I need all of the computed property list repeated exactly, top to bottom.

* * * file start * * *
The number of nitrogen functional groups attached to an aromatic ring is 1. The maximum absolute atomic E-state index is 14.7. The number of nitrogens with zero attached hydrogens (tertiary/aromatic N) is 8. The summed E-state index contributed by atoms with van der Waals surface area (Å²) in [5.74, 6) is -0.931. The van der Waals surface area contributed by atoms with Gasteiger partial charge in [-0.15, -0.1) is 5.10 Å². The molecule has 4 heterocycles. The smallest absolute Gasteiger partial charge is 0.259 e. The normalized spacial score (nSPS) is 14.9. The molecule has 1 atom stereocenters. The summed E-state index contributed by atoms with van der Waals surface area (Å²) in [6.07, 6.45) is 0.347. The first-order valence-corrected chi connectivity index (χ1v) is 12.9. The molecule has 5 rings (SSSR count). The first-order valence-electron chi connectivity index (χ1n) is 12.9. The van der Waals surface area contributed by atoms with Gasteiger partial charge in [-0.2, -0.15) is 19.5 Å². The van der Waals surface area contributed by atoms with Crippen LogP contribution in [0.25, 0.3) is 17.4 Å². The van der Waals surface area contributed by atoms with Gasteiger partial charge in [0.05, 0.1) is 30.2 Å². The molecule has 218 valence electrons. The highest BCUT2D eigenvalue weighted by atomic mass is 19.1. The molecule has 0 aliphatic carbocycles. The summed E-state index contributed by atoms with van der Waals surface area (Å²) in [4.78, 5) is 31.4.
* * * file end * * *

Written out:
The number of nitrogen functional groups attached to an aromatic ring is 1. The maximum absolute atomic E-state index is 14.7. The number of nitrogens with zero attached hydrogens (tertiary/aromatic N) is 8. The summed E-state index contributed by atoms with van der Waals surface area (Å²) in [5.74, 6) is -0.931. The van der Waals surface area contributed by atoms with Gasteiger partial charge in [-0.15, -0.1) is 5.10 Å². The molecule has 4 heterocycles. The smallest absolute Gasteiger partial charge is 0.259 e. The normalized spacial score (nSPS) is 14.9. The molecule has 1 atom stereocenters. The summed E-state index contributed by atoms with van der Waals surface area (Å²) in [6.07, 6.45) is 0.347. The first-order valence-corrected chi connectivity index (χ1v) is 12.9. The molecule has 5 rings (SSSR count). The first-order valence-electron chi connectivity index (χ1n) is 12.9. The van der Waals surface area contributed by atoms with Gasteiger partial charge in [-0.2, -0.15) is 19.5 Å². The van der Waals surface area contributed by atoms with Crippen LogP contribution in [0.25, 0.3) is 17.4 Å². The van der Waals surface area contributed by atoms with Gasteiger partial charge in [0.05, 0.1) is 30.2 Å². The molecule has 218 valence electrons. The highest BCUT2D eigenvalue weighted by atomic mass is 19.1. The molecule has 0 aliphatic carbocycles. The summed E-state index contributed by atoms with van der Waals surface area (Å²) in [4.78, 5) is 31.4.